2017 Player Profile: Jason Heyward

Position: Right field

2017 Stats:

.259 .326 .389 11 .254 88 12.0 2.1

Year in Review:
How does one assess Jason Heyward in 2017? It’s nearly an impossible task at this point, since one is going to come to only two conclusions: Heyward is bad at hitting now, or Heyward is bad at hitting now and should get better. Well, I’m in the latter camp, tepidly. Heyward did make marked improvements in 2017 after a disastrous 2016 campaign, for which we will all forgive him due to his role in the Rain Delay Theater that spurred the Cubs to a World Series championship.

I’m going to make liberal use of tables in this profile because I think a visual representation of Heyward’s stats is helpful in making sense of his improvement. So, here’s those same 2017 stats compared to his 2015 and 2016 seasons.

2015 .292 .359 .439 13 .294 121 18.0 5.9
2016 .230 .306 .325 7 .237 71 2.6 0.0
2017 .259 .326 .389 11 .254 88 12.0 2.1

Those are, basically, three different players. In 2015, a world-beater who supplements his league-best defense with modest power and great on-base skills. In 2016, a player with negative offensive value, no power whatsoever, and curiously low defensive ratings (which I, of course, reject). And in 2017, a slightly below-average hitter with little power, deriving most value from defense. All of them Jason Heyward, all of them contributing to Heyward’s opacity to a baseball writer like me.

The encouraging signs: Heyward got on base more and hit for a little more power this past season, redeeming a bit of his offensive value. His batting average and OBP marks were right around league average, but his power deficit still looms large. Weirder, though, are Heyward’s batted ball trends. He struck out and walked less in 2017, posting career-low marks of 13.9 percent and 8.5 percent, respectively. This is counter to the league-wide trend of fewer balls in play and more of the three true outcomes, and his 84.7 contact percentage this year was seven points better than league average. Heyward is still an impeccable contact hitter—something the Cubs sorely need behind their many low-contact guys—but that might be to the detriment of his overall performance. The 27-year-old veteran balanced an 80-plus percent contact rate with above-average offensive production for several years before he came to the Cubs, and we can only hope he would return to that.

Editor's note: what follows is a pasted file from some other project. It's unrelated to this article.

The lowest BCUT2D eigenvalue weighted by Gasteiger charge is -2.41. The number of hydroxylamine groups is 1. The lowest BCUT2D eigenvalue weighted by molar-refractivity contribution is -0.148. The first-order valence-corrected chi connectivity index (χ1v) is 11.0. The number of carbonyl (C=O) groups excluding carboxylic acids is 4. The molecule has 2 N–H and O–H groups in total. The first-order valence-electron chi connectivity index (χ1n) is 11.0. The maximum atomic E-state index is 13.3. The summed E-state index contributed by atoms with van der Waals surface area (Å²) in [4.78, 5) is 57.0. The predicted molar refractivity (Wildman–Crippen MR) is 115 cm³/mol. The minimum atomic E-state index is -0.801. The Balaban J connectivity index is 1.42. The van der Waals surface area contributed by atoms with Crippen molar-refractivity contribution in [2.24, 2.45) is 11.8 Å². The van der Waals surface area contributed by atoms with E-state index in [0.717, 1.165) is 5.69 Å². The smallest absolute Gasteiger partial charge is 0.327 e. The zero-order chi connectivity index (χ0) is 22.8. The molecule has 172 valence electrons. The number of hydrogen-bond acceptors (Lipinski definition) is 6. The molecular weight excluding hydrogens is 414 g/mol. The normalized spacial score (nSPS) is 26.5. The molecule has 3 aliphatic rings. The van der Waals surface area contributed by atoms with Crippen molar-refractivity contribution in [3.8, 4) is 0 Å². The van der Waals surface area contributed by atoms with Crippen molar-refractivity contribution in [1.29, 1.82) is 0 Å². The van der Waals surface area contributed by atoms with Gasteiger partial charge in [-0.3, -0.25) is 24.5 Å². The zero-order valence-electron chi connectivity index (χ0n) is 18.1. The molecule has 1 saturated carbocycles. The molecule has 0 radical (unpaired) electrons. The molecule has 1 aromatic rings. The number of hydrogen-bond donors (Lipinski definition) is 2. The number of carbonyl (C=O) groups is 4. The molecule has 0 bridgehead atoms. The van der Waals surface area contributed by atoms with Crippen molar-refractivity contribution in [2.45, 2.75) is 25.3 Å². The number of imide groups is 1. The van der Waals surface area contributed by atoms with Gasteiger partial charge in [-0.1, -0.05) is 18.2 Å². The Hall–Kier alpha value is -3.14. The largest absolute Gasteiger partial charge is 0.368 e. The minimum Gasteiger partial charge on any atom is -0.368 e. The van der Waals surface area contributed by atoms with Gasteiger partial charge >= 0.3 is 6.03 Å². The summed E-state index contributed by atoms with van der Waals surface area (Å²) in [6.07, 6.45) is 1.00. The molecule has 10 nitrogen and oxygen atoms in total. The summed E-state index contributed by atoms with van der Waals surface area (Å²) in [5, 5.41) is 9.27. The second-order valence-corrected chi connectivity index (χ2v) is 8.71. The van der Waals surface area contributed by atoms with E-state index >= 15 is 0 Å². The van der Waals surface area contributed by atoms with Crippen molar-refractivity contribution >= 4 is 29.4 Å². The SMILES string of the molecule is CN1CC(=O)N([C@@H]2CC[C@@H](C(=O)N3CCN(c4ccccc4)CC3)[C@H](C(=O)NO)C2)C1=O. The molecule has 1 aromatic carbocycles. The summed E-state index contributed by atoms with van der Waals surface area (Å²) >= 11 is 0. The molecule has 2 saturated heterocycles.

However, Heyward remained a poor hitter versus breaking and offspeed pitches. In 2017, Heyward slugged .424 and .485 versus four-seamers and sinkers, much better marks than he had against those offerings in 2016, and still much better than his sub-.300 marks versus sliders and changeups. Righties still pound Heyward with fastballs, probably believing that the lefty can’t do much damage against them (and, generally, they’re right), so if Heyward is to find success in 2018, that might be the key. Which brings us to…

Looking Ahead: …What will Jason Heyward contribute to the 2018 Cubs? His world-class defense will remain, as evinced by his four consecutive Gold Gloves. That alone is worth starting him in right most days, as I’ve argued recently, especially if the Cubs keep rolling out one of Kyle Schwarber, Ben Zobrist, or Ian Happ in the outfield on most days.

Offensively, we should keep our expectations as low as possible. I don’t expect Heyward to crater and repeat the smoldering hole of his 2016 performance, but there’s a good chance that 2017 Heyward is just who he is now. I’ve been guilty of Heyward offensive apologia in the past, and have attempted to parse his complex batting stance and approach to figure out what the hell is wrong with him, but at this point that’s futile. One would be wise to accept Heyward’s significant offensive warts and hope he can make minor improvements in his on-base and power numbers.

One reason to disregard everything I have said, though, is new hitting coach Chili Davis. Davis had success in Boston with their slate of good, young hitters (Mookie Betts, Xander Bogarts, Andrew Benintendi, Jackie Bradley, Jr.), but three of those players took steps back in 2017. Would Davis be able to guide Heyward toward some changes that result in success? I’m skeptical—but less skeptical than I would have been had the Cubs retained John Mallee.

In the end, being the best defensive right fielder in the majors with a .260/.330/.400 slash would be an ideal future for Heyward and the Cubs. Anything more is gravy. And, chances are, Heyward will not be opting out after either of the next two seasons, so that’s the guy they’re going to keep.

Lead photo courtesy Geoff Burke—USA Today Sports

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